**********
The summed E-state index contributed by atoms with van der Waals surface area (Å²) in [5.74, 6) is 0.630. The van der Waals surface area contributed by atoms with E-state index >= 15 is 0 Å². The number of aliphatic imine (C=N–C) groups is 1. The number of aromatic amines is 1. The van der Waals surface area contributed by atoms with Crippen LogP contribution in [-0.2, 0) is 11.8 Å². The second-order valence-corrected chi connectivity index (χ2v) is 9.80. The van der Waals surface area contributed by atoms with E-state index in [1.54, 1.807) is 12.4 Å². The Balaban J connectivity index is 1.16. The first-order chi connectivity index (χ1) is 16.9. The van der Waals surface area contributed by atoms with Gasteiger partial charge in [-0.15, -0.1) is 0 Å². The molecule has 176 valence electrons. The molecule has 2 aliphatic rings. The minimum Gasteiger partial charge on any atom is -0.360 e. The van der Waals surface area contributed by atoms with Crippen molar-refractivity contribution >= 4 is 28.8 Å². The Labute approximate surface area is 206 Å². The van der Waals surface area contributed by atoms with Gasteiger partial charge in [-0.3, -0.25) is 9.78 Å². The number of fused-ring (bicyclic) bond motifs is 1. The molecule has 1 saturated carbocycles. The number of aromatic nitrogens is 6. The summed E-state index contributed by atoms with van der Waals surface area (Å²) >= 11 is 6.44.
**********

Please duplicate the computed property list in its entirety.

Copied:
The summed E-state index contributed by atoms with van der Waals surface area (Å²) in [5.74, 6) is 0.630. The van der Waals surface area contributed by atoms with E-state index >= 15 is 0 Å². The number of aliphatic imine (C=N–C) groups is 1. The number of aromatic amines is 1. The van der Waals surface area contributed by atoms with Crippen LogP contribution in [-0.2, 0) is 11.8 Å². The second-order valence-corrected chi connectivity index (χ2v) is 9.80. The van der Waals surface area contributed by atoms with E-state index in [1.54, 1.807) is 12.4 Å². The Balaban J connectivity index is 1.16. The first-order chi connectivity index (χ1) is 16.9. The van der Waals surface area contributed by atoms with Gasteiger partial charge in [-0.15, -0.1) is 0 Å². The molecule has 176 valence electrons. The molecule has 2 aliphatic rings. The minimum Gasteiger partial charge on any atom is -0.360 e. The van der Waals surface area contributed by atoms with Crippen molar-refractivity contribution >= 4 is 28.8 Å². The Labute approximate surface area is 206 Å². The van der Waals surface area contributed by atoms with Gasteiger partial charge in [-0.3, -0.25) is 9.78 Å². The number of fused-ring (bicyclic) bond motifs is 1. The molecule has 1 saturated carbocycles. The number of aromatic nitrogens is 6. The summed E-state index contributed by atoms with van der Waals surface area (Å²) >= 11 is 6.44.